I don’t make New Year’s resolutions, but every time I go to confession an explicit resolve is necessary. Would that I examined myself at the end of each day in that sort of way; but I don’t. I think doing so might make a real difference, if only to frankly recognize how many times I failed to love, to be kind and merciful, to be my brother’s keeper and not the one who judges him. As I sit here considering this day, my behavior at several moments throughout is cringeworthy. But what grieves me the most is my impotence. Not only my powerlessness to control my anger or attend to my thoughts, but the (great) number of times I didn’t even think to turn. To beg mercy. To say “help.” God. Help. Me.

But all this talk of failure isn’t all that helpful, is it? In her book, Still: Notes on a Mid-Faith Crisis, Lauren Winner writes,

It turns out the Christian story is a good story in which to learn to fail. As the ethicist Samuel Wells has written, some stories feature heroes and some stories feature saints and the difference between them matters: “Stories…told with…heroes at the centre of them…are told to laud the virtues of the heroes—for if the hero failed, all would be lost. By contrast, a saint can fail in a way that the hero can’t, because the failure of the saint reveals the forgiveness and the new possibilities made in God, and the saint is just a small character in a story that’s always fundamentally about God.” I am not a saint. I am, however, beginning to learn that I am a small character in a story that is always fundamentally about God.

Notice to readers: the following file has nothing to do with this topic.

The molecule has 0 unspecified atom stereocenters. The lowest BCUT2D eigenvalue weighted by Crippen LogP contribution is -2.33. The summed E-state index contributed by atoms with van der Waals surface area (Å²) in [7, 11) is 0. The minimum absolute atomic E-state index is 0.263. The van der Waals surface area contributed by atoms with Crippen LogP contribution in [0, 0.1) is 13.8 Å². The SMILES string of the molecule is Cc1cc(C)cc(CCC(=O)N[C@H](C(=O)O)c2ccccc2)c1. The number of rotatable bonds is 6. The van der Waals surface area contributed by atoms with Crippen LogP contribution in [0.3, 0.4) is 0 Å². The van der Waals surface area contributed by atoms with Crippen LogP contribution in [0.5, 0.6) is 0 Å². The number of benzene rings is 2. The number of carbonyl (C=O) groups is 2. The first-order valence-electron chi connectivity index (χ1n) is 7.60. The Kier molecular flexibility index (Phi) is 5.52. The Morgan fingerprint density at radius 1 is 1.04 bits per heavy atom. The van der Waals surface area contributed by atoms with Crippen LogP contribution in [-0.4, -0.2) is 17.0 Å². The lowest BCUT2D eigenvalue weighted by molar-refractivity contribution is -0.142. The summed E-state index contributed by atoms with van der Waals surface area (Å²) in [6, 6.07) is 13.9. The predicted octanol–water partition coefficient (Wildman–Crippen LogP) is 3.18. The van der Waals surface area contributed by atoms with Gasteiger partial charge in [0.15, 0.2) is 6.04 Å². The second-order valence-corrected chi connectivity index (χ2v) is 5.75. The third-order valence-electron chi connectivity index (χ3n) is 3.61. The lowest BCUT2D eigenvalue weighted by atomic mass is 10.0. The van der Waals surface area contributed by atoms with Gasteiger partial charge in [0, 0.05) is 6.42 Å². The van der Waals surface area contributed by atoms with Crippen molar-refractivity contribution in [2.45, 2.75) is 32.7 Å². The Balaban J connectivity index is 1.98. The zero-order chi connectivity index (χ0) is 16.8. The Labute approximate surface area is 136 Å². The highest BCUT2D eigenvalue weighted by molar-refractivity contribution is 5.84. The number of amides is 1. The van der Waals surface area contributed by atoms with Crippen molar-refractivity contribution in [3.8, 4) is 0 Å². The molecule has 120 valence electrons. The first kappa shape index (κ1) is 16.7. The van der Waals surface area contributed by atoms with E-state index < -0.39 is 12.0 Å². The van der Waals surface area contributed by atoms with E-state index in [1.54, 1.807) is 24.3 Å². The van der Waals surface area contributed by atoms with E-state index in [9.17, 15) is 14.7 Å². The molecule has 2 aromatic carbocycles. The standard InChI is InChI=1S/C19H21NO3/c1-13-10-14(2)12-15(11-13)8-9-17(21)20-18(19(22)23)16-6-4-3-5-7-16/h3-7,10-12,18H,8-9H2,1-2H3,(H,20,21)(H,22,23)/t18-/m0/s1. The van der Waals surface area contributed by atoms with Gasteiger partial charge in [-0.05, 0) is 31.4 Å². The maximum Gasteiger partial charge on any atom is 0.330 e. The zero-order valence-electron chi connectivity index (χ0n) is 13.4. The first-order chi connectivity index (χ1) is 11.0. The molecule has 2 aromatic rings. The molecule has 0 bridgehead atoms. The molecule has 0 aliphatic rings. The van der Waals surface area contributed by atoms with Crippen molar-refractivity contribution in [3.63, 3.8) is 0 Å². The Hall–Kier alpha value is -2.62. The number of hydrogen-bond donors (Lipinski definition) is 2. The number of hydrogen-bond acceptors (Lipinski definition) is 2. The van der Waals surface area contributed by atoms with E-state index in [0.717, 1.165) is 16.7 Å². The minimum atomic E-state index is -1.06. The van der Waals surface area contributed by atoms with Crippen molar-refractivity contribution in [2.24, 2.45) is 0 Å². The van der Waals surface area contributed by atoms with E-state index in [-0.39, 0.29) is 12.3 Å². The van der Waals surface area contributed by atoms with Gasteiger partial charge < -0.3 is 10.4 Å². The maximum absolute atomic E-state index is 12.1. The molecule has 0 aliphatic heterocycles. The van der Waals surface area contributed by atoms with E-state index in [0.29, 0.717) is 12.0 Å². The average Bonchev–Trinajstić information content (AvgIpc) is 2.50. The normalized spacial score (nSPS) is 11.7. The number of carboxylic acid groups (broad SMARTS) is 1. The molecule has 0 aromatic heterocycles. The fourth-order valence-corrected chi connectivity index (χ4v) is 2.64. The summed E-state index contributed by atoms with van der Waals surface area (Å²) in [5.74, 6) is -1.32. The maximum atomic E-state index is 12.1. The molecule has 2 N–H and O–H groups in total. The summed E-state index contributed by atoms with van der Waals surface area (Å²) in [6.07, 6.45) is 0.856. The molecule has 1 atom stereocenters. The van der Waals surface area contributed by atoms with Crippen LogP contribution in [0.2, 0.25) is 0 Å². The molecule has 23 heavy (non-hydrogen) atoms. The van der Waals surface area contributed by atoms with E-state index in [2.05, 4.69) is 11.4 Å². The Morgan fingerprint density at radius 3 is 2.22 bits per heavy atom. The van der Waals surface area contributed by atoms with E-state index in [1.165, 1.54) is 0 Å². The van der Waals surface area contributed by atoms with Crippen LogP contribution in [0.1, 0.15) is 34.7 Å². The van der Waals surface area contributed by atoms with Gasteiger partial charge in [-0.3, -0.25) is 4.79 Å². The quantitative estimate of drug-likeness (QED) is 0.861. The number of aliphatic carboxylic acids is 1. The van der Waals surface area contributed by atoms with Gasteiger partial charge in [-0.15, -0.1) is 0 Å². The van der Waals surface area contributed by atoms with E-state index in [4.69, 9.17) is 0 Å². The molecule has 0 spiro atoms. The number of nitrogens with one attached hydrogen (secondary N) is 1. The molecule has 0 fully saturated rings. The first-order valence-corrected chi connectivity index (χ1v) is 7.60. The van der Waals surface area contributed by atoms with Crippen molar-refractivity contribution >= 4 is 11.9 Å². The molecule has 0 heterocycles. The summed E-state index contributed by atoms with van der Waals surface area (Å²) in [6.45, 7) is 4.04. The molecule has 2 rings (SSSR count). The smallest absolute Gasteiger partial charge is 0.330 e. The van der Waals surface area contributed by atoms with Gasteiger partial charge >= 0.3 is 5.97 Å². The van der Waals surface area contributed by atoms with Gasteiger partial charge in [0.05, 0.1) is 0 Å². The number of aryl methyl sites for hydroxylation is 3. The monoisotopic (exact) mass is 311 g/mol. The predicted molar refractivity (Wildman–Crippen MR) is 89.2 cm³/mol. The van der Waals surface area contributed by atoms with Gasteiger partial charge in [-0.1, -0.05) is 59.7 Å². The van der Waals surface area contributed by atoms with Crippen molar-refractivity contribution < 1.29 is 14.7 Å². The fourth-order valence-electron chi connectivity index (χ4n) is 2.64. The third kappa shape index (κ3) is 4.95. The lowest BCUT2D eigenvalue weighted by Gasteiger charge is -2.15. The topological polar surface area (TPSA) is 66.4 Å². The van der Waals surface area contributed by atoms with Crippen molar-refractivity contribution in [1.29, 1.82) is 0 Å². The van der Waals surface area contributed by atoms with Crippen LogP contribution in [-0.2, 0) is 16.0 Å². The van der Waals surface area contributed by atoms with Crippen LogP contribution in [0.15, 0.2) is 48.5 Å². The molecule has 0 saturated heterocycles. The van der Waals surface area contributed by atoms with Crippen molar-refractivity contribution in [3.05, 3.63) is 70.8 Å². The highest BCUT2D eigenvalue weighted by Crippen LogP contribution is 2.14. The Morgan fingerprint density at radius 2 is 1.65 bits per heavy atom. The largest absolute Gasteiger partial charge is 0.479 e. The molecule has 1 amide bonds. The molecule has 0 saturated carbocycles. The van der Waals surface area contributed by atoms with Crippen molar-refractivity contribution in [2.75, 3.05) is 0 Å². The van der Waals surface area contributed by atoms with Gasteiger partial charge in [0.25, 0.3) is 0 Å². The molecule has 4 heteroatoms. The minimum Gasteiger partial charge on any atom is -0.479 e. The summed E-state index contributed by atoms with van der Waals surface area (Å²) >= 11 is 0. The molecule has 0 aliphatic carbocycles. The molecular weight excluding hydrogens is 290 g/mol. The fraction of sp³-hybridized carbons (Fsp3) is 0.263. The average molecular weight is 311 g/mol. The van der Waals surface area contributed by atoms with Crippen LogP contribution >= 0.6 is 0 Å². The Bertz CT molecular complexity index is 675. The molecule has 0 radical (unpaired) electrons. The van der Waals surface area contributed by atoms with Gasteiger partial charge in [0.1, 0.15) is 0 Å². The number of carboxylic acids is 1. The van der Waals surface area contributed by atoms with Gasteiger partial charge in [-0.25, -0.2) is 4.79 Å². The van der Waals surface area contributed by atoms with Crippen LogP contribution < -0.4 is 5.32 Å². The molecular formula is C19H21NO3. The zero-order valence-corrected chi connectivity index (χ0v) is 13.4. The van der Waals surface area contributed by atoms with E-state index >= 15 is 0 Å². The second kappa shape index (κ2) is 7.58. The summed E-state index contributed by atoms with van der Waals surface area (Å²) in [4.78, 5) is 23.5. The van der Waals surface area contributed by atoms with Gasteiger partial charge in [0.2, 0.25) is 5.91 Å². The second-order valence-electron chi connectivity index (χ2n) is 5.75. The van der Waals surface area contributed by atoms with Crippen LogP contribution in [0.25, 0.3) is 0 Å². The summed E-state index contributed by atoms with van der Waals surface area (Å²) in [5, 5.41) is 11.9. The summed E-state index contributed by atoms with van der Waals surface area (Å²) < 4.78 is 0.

Beyond the sin (and thank God there’s a beyond, always beyond), is the love of God. Don’t ask me to say what that means, except I sense it in the stillness. And in the stillness I’m a little terrified. Okay, maybe a lot. As Ryan Netzley frames it (lifted this from Winner’s Still as well): “Loving God, it turns out, is hard precisely because it does not promise the reassuring logic of accomplishment and failure” (Reading, Desire, and the Eucharist in Early Modern Religious Poetry). Taking failure not-quite-so-seriously might just be—if I were one to make resolutions, which I’m not—my resolution for this 2013.

2013. There’s something of the space-odyssey in the sound of that number, or rather, space cowboy. And look there, we’re forty minutes in, my eyes are still open, and I’ve once again managed to escape the stillness under the guise of sending these words out into the great nether-reaches of the world wide web.

Happy New Year! Happy Merry! (as Gabriel has taken to saying). Many Years! I raise a glass to failure, and stories, to saints and heroes and getting what’s within you out into the light of (even a winter grey Ohio) day.

[Click HERE for a greeting from J, G and I.]